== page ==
An Auckland councillor has criticised a new plan to improve Maori wellbeing in the region as a "wish-list" that shouldn't be funded.

The Independent Maori Statutory Board released its wide-ranging Maori Plan for Tamaki Makaurau at the weekend, setting out 49 specific cultural, social, economic and environmental goals.

Councillor Cameron Brewer said Mayor Len Brown had to write off the plan because Aucklanders couldn't afford it. "The [board] had their chance back in May and June when councillors debated and signed off the 10-year budget. To deliver their wish-list when we've literally just printed the Long Term Plan is not good process and subsequently is not going to happen.

"Good on the board, but I just can't see where all these hundreds of millions of dollars are going to come from," Mr Brewer said.


Previously, the board had asked for $295 million over a decade to fund Maori projects.

Statutory board chairman David Taipari said that while there was no budget attached to the plan, his members would advocate at council committee meetings and during the yearly annual plan process for its implementation.

He said Mr Brewer had known all along about a plan being produced and couldn't plead ignorance about it.

Under the plan the Auckland Council has been asked to facilitate a relationship between 19 mana whenua tribes, the council's Auckland Property Ltd (APL) and Auckland Council Investments Ltd (ACIL) concerning "management, acquisition and divesting of land and other strategic assets."

In total, both companies manage $2.4 billion worth of assets, including a 22.5 per cent shareholding in Auckland Airport and a 100 per cent stake in Ports of Auckland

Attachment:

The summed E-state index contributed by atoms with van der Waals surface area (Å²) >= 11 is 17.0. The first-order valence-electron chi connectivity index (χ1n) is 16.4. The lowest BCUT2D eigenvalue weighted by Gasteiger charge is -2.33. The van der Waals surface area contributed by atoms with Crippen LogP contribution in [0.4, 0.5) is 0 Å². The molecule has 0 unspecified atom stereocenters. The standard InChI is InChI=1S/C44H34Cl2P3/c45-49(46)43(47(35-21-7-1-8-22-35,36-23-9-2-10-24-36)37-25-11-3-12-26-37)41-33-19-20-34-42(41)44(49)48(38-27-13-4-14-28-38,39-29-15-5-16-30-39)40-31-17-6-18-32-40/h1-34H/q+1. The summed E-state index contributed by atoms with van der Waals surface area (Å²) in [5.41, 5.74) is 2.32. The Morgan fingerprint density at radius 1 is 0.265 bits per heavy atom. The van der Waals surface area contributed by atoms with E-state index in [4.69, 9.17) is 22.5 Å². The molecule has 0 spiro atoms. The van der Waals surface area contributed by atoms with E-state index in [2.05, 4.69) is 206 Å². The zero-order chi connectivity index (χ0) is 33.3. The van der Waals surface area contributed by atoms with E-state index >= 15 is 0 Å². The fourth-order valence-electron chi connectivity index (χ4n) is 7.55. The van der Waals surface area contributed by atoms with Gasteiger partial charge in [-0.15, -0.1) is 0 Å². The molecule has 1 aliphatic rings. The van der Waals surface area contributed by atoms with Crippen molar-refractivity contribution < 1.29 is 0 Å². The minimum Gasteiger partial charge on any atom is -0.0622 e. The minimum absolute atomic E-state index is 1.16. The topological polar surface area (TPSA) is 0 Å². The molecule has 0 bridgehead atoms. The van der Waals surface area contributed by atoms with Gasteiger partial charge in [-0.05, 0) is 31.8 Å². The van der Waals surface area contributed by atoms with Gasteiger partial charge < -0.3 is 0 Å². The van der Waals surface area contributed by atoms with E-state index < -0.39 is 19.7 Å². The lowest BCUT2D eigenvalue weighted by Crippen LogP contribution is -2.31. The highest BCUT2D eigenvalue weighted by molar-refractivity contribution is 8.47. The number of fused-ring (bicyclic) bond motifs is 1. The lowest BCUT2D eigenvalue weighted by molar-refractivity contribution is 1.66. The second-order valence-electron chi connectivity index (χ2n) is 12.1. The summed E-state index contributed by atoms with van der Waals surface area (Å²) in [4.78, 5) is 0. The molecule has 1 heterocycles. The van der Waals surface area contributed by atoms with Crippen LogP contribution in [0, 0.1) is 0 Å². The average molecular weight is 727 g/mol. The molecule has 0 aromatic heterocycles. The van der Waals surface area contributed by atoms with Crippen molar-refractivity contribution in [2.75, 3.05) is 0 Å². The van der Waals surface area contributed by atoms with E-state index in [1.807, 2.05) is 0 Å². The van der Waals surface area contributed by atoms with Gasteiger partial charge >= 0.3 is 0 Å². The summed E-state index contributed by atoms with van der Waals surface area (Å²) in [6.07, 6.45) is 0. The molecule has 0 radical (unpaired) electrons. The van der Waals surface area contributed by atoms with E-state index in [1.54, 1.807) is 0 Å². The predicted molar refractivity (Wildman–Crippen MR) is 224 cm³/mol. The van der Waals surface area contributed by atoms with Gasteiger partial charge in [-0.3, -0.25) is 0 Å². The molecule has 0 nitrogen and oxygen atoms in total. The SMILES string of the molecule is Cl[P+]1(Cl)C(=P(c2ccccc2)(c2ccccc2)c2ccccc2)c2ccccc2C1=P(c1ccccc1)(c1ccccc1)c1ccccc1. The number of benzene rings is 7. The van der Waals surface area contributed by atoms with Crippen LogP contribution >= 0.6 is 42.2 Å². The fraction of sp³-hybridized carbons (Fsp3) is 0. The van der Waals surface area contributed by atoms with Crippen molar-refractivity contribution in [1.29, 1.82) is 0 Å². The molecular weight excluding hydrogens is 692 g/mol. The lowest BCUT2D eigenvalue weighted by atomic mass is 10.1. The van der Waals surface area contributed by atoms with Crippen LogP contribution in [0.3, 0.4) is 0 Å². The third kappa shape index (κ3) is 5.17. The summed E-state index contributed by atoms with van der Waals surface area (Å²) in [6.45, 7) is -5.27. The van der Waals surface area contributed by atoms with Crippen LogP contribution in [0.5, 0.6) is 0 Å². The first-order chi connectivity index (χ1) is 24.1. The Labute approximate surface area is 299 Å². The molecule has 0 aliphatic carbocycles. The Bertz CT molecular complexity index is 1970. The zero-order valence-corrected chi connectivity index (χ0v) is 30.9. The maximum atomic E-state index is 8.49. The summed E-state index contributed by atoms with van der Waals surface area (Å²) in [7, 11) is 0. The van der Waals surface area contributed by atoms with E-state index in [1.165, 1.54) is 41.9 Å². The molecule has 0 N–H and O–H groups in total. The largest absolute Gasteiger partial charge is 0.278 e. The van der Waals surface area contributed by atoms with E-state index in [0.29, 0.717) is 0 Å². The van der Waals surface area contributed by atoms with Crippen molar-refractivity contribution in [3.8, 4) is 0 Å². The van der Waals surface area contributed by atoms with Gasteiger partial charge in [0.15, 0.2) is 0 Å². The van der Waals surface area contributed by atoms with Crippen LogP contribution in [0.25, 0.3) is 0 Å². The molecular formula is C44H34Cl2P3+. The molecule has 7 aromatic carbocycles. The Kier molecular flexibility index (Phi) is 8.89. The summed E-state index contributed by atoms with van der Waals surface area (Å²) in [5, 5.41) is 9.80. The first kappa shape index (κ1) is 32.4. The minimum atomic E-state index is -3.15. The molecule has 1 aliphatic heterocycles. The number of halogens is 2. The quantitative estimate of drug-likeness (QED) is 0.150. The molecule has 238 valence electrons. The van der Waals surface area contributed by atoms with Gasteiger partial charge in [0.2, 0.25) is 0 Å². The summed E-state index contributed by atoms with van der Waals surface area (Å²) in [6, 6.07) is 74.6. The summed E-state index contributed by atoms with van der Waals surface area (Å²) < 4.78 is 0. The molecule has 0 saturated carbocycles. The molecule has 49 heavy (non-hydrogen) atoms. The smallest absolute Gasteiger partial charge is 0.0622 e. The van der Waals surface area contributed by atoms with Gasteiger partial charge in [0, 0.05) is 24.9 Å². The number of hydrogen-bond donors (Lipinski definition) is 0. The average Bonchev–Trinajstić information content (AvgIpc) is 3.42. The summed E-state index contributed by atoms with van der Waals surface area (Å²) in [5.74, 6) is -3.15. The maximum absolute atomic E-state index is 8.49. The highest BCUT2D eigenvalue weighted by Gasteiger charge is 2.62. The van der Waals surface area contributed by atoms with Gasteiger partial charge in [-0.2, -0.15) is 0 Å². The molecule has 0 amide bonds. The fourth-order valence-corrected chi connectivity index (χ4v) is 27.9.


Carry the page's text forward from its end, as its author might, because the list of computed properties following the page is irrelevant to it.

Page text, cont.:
Mr Taipari said direct engagement between the council, its companies and Auckland Maori or tribes could provide opportunities for investment if surplus land or shares were to be sold.

"If there are opportunities available to [Maori] before it goes to the open market ... I think the opportunities are pretty open ended really and I think that's the point: that when an opportunity does occur Maori should be engaged directly to consider those options ... rather than on-selling to offshore or the like."

The plan was also a pointer that Maori in the region would like the boards of publicly or part-publicly owned assets to more closely reflect the community, Mr Taipari said.


"We're not trying to take over and run everything but we're seeking some equitable partnerships which the Treaty would give effect to ... and [for] Maori investors to have confidence that these types of boards and council-controlled organisations reflect the whole community and not just part of it," he said.

APL chief executive David Rankin was overseas yesterday. ACIL chief executive Gary Swift said he was interested in exploring what the nature of a relationship between iwi and his company might be. However, he didn't believe a quota should exist in regards to Maori representation on boards.

Mayor Brown would not be drawn on more Maori on boards but said: "While I am mayor, there will be no privatisation of strategic assets such as airport shares, POAL [Ports of Auckland Ltd] or our water company, so that's off the table.

"When council looks to sell any property assets that are surplus to requirements, we will enter into a normal sale process."